A joint report by Google and Temasek Holdings has predicted that the Southeast Asian internet economy is expected to be worth $200bn within the next seven years.
The report, called ‘e-Conomy Southeast Asia Spotlight 2017’, noted that growth last year outstripped expectations by 35%, worth $50bn at the end of the year.
E-Commerce sales have been identified as a key driver of growth, reaching just under $11bn in gross merchandise volume – 50% higher than in 2016. Two critical sectors for growth include mobile-first platforms such as Shopee and Tokopedia, as well as ride-hailing services with the likes of Grab, Uber and Go-Jek.
However, the report suggested that the key growth limitation in the SEA region was the lack of tech talent, especially homegrown.
Opportunity for tech infrastructure & specialist exporters
Whilst major countries within the Southeast Asian zone such as Japan, China and South Korea report between 53% and 91% internet penetration, emerging markets still struggle with limited internet usage, despite high take-up on mobile phone usage.
Despite this, the region is regularly earmarked as a key growth economy when it comes to mobile usage, advertising and digital spend.
And whilst Western giants such as Facebook have been vying for a piece of the Chinese market for years with varying success (recent reports suggest company execs leaving in droves with the development of a censored version of the social app developed to launch Facebook into the market), less tapped opportunities in Bangladesh, Myanmar and Vietnam could all prove fruitful for exporters.
One massive factor is the price of advertising in the APAC zone. For example, it’s far cheaper to reach millions of potential consumers in India than it is in the saturated Chinese market – for consumer goods anyhow.
As Anand Chakravarthy, MD of Essence in India notes; “Low costs of media, as compared to many countries in the APAC region, is an advantage because in India, media costs are approximately five times lower than that of China.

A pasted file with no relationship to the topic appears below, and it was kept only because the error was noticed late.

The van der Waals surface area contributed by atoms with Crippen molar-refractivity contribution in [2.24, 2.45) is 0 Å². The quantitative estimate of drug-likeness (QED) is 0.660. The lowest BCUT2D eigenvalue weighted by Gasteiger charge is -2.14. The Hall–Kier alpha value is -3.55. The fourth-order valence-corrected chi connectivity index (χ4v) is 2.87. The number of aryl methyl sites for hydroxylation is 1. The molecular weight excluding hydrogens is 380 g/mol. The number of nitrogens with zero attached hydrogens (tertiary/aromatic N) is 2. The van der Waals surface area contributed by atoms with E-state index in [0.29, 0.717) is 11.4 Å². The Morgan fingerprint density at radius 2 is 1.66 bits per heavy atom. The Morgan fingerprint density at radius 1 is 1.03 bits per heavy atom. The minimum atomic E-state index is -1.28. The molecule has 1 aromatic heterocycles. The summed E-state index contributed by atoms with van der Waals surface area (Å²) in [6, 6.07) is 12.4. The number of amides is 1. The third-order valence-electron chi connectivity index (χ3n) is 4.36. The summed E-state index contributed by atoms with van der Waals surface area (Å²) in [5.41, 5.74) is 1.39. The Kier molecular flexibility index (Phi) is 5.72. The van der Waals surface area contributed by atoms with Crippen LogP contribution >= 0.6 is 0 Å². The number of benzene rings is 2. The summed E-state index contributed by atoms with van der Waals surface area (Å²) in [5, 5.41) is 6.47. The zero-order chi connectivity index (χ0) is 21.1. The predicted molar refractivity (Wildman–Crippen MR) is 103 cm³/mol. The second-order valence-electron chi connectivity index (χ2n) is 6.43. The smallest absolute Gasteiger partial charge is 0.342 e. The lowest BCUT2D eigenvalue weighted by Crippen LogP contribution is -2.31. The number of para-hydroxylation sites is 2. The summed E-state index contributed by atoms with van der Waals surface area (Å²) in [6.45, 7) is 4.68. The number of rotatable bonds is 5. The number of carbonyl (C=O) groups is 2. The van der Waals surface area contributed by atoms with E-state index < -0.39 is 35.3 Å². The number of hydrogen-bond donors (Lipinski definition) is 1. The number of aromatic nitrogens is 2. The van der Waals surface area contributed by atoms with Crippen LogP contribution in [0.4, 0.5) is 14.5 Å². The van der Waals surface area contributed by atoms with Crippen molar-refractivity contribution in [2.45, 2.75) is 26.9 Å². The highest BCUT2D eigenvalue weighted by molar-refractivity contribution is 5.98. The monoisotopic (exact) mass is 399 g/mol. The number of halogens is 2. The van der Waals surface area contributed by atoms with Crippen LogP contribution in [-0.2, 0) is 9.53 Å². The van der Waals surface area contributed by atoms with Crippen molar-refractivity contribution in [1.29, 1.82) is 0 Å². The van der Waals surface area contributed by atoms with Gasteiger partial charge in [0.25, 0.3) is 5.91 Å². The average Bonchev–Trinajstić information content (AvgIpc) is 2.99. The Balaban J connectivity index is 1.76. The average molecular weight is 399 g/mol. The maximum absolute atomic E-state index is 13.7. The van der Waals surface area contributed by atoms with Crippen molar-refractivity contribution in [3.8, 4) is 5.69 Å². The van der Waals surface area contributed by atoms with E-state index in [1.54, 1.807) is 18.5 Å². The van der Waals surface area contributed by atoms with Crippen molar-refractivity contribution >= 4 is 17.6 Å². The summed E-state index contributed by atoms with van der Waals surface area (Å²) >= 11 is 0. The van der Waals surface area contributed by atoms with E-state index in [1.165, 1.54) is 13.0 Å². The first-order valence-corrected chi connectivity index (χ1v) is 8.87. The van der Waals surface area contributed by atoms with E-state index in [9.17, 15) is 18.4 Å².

“India also has a rapidly evolving digital ecosystem, with the largest base of online consumers, high mobile phone penetration and increasingly connected devices.”
India’s middle class is booming, as is the gross domestic product growth in Bangladesh.
All this suggests two great opportunities for exporters. First, the services, technology and know-how to further spur-on digital economy infrastructure and growth. Second, to cost-effectively market products and services to billions of people.
And governments in these regions are more than invested in digitech growth acceleration. As CEO of agency network MACOMM/Dentsu suggests: “The government of Bangladesh’s amicable policies towards foreign investment has already drawn strong interests from global brands such as Honda, Samsung, Alibaba, LG, CBL Munchee etc.
“All of these names have already made strong investments in manufacturing infrastructure to serve the business potentials of consumer growth of their brands.”
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The big factor to remember for marketing exporters expanding into these regions, however, is the sheer scale. Whereas hyper-local advertising in the UK might mean adding ‘mad fer it’ to a car billboard outside Manchester Piccadilly train station, countries like India are the size of five or six countries combined. Each zone with its own customs, language, culture, food and vitally – socio-economics. Hyper-local advertising in India, therefore, means tailoring messages to be relevant for a populus residing on a land-mass the size of France or Ukraine, not Lancashire.
But with the right planning, strategy and execution, the opportunities for both service providers and product sellers are vast.